On June 4, 2018 Councilmember Carlina Rivera convened a meeting to discuss safety issues on Cooper Square Plaza.
The meeting was attended by a variety of stakeholders concerned about these safety issues.
- Bob Gormley, District Manager CB#2 – attended
- Shirley Secunda, Chair, Traffic and Transportation Committee, CB#2 (DOT issues) – attended
- Joe Gallagher, Chair, Quality of Life Committee, CB#2 (handles Plazas) – attended
- Joyce Kuh, VP, Grace Church High School, which DOT has designated a “partner” for part of the Plaza – attended
- Zella Jones, President, NoHo-Bowery Stakeholders, Inc.
- Standard Hotel-East Village. The Standard has come forward to offer reports by their security and maintenance staff about use of the Plaza. Interim Hotel Manager, Kevin Rockey – attended
- Jaime Hernandez, Community Affairs Officer at the 9th Precinct – did not attend/schedule conflict.
He is aware of the issues and wants to coordinate as much as possible in curing them. Speed Bump, signage and video cameras. He has requested special surveillance to document abuses.
The following conditions and suggestions addressing safety issues on Cooper Square Plaza have been included in CB#2 budget requests and were topics discussed and observed for implementation.
Slowing vehicular traffic entering from Bowery. Suggested: A speed bump at the bend/entrance from Bowery to 4th Ave.
Though originally planned for buses only, this artery is open to all traffic most of which is unaware that there are pedestrians crossing at all points of this roadway. Because of the odd nature of this roadway splitting the Plaza, most pedestrians are unaware of the crosswalk at the 6th entrance to the Plaza; additionally, there are 10 breaks in the planters on the east and fully open sidewalk access on the west suggesting multiple allowable crossing points from 6th St. north to Astor Place. Passengers discharged from the busses on the north eastern section of the roadway regularly cross at these planter breaks.
Vehicles – including buses – entering this roadway frequently speed up before the right-angle bend and cannot see pedestrians crossing.
At the meeting we discussed the remedies at length. Shirley Secunda felt strongly that DOT should be asked to study the situation and offer best cures for slowing down traffic. Upon observation of actual use, the option of a speed bump gained favor with many attendees. Everyone agreed that if installing a speed bump could not happen in the very near future, signage (see item 2) should be installed immediately.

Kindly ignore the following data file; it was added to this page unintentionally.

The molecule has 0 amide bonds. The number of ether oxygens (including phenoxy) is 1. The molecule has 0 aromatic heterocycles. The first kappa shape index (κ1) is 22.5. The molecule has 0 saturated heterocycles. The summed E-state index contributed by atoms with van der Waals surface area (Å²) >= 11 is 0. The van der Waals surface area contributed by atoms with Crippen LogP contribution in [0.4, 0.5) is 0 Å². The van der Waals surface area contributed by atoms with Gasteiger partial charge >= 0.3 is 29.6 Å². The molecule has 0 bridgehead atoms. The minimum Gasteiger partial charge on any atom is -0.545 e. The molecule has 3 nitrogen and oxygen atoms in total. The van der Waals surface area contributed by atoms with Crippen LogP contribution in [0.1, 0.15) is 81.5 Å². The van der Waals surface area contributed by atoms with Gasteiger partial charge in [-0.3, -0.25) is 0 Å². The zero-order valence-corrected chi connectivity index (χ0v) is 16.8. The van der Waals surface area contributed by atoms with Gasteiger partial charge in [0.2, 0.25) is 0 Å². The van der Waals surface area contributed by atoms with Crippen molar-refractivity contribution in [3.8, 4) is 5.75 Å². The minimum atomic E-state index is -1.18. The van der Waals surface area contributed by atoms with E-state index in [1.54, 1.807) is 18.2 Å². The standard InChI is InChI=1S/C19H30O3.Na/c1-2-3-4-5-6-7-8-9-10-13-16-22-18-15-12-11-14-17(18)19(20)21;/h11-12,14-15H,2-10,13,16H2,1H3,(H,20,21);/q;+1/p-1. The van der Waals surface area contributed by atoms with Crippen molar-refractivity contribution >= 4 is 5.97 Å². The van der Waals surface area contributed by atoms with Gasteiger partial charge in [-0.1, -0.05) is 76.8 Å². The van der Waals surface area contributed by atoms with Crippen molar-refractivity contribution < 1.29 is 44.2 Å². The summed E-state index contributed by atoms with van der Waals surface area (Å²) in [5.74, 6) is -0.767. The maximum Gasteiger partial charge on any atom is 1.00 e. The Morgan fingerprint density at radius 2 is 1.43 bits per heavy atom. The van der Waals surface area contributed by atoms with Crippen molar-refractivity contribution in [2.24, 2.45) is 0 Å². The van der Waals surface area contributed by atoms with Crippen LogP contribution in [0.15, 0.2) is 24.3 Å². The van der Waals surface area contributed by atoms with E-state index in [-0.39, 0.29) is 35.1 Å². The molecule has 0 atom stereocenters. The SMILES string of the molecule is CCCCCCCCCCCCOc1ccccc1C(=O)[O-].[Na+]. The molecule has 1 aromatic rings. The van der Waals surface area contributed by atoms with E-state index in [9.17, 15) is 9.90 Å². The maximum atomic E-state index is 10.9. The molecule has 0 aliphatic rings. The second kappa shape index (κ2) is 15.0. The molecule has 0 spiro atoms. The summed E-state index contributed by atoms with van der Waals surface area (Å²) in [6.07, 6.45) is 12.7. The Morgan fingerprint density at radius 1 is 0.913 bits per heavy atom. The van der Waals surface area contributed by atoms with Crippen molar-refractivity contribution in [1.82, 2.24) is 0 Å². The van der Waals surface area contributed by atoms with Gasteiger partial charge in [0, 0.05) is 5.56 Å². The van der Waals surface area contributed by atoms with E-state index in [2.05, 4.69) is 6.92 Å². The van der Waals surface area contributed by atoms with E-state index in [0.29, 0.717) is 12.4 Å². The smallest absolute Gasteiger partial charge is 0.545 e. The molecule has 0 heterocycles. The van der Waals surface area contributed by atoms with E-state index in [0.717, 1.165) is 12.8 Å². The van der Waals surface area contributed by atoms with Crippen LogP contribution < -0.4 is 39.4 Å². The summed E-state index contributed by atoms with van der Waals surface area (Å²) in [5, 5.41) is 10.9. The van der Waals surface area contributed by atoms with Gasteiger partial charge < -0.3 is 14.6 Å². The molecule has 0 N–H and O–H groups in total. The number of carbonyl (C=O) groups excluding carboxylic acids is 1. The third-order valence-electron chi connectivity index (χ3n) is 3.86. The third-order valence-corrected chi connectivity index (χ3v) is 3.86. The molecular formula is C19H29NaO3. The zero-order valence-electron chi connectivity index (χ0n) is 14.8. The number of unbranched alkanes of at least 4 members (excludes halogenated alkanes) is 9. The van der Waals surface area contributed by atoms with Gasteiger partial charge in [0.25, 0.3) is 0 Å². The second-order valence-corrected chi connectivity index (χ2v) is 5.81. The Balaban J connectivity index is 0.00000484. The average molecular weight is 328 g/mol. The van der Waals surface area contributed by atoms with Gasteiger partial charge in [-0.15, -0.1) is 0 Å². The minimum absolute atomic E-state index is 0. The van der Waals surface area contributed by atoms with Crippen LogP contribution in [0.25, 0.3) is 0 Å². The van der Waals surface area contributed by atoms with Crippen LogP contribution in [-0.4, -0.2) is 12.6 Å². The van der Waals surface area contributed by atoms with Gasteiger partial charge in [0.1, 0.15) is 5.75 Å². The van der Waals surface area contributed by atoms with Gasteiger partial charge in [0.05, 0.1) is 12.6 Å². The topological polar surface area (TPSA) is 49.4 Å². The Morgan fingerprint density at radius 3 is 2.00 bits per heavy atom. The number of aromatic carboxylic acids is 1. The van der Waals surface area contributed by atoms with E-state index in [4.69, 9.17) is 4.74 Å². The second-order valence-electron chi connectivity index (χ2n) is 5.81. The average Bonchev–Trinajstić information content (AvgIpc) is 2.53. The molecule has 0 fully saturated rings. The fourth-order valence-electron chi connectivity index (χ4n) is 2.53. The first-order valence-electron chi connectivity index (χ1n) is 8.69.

In a post meeting conversation with Det. Jaime Hernandez, he emphasized what the 9th Precinct knows to be a problem at this location and recommended a speed-bump.
There are NO signs warning of pedestrian crossings for any vehicular traffic entering the roadway.
For a time, the 9th Precinct had an electronic sign at the southwest corner saying Yield to Pedestrians, but that has been removed. Signage at the entrance of the roadway that prominently warns vehicles of pedestrian activity AND signage directing pedestrians to safe passage at the crosswalk seems necessary.
During a post meeting tour by the above attendees, it was observed that many pedestrians used the crosswalk – including a significant number of handicapped people, traveling to the JASA Center, but that the current coordination of traffic lights at 6th St and Bowery sets up conflict. The walk lights for the Plaza Crosswalk are perpetually white. We observed pedestrians legally crossing at the Plaza Crosswalk while vehicles entering the Plaza were also legally moving. This presents a particularly dangerous situation for handicapped crossers with less ability to stop or veer from moving vehicles.
We also suggest right and left hand turn lights on Bowery that prevent moving traffic when the pedestrian lights at the Plaza crosswalk say “Walk.”
Another of the safety issues is the lack of plaza monitoring. While the commercial and institutional buildings (note picture at the top image) have video surveillance for their own buildings, there is no overall security for the Plaza itself that is continuously monitored. Nor is there any manned security, except for patrols from the Ninth Precinct. Grace Church High School does have ONE video camera pointed at the area directly in front of the school. It is monitored from 8:00 am to 10:00 pm, Monday through Friday and until 6:00pm on Saturdays. This surveillance does not cover a majority of the Cooper Square Plaza or the “blind spots” created by trees, planters and benches.
Video surveillance that can be accessed by the Ninth Precinct placed at the eastern periphery is a responsible, and probably least cost answer. This is a large Plaza, not very well lit, lined by buildings that are not open at night. Additionally, with so many unobstructed access points, the Plaza itself is vulnerable to unrecorded hostile activity when and if events occur.
Management at the Standard East Village Hotel has observed frequent use of the Plaza at night by derelicts for sleeping, defecating, trashing.
The Plaza is heavily travelled by students from NYU and Cooper Union at night traveling to and from their dormitories in the East Village. On weekends the usual visitor pedestrian traffic to Bowery entertainment venues is particularly heavy – often after 4 am closings.
A full set of images depicting the safety issues on Cooper Square Plaza can be seen by clicking on THIS LINK. They are all titled by their subject. These were taken on a Sunday afternoon. Conditions during the week, and particularly during school and University hours are more compromising.